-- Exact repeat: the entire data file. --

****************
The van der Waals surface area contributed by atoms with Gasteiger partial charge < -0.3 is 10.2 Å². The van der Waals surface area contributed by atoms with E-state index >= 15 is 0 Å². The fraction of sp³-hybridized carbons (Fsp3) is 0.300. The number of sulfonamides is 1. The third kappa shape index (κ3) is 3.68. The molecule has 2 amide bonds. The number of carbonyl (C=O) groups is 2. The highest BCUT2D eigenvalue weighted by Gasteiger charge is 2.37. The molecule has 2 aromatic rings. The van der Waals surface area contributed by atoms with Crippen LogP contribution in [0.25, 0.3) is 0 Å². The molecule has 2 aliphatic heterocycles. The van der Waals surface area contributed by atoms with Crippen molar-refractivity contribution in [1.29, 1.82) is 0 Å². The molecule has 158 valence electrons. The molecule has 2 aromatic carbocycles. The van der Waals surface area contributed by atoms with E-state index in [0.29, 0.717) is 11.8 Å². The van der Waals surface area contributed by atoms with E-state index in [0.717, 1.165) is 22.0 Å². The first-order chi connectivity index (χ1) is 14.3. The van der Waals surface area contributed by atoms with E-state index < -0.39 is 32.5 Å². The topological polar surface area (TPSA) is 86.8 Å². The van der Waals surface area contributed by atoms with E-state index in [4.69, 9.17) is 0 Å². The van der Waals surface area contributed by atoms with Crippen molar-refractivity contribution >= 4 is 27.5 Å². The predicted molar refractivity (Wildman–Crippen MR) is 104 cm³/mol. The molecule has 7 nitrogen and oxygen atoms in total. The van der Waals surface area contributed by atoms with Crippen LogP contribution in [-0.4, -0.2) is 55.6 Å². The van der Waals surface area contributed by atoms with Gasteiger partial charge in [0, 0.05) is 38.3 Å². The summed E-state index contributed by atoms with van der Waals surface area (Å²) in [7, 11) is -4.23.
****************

The van der Waals surface area contributed by atoms with Gasteiger partial charge < -0.3 is 10.2 Å². The van der Waals surface area contributed by atoms with E-state index >= 15 is 0 Å². The fraction of sp³-hybridized carbons (Fsp3) is 0.300. The number of sulfonamides is 1. The third kappa shape index (κ3) is 3.68. The molecule has 2 amide bonds. The number of carbonyl (C=O) groups is 2. The highest BCUT2D eigenvalue weighted by Gasteiger charge is 2.37. The molecule has 2 aromatic rings. The van der Waals surface area contributed by atoms with Crippen LogP contribution in [0.25, 0.3) is 0 Å². The molecule has 2 aliphatic heterocycles. The van der Waals surface area contributed by atoms with Crippen molar-refractivity contribution in [1.29, 1.82) is 0 Å². The molecule has 158 valence electrons. The molecule has 2 aromatic carbocycles. The van der Waals surface area contributed by atoms with E-state index in [0.29, 0.717) is 11.8 Å². The van der Waals surface area contributed by atoms with E-state index in [0.717, 1.165) is 22.0 Å². The first-order chi connectivity index (χ1) is 14.3. The van der Waals surface area contributed by atoms with E-state index < -0.39 is 32.5 Å². The topological polar surface area (TPSA) is 86.8 Å². The van der Waals surface area contributed by atoms with E-state index in [4.69, 9.17) is 0 Å². The van der Waals surface area contributed by atoms with Crippen molar-refractivity contribution >= 4 is 27.5 Å². The predicted molar refractivity (Wildman–Crippen MR) is 104 cm³/mol. The molecule has 7 nitrogen and oxygen atoms in total. The van der Waals surface area contributed by atoms with Crippen LogP contribution in [-0.4, -0.2) is 55.6 Å². The van der Waals surface area contributed by atoms with Gasteiger partial charge in [0, 0.05) is 38.3 Å². The summed E-state index contributed by atoms with van der Waals surface area (Å²) in [7, 11) is -4.23.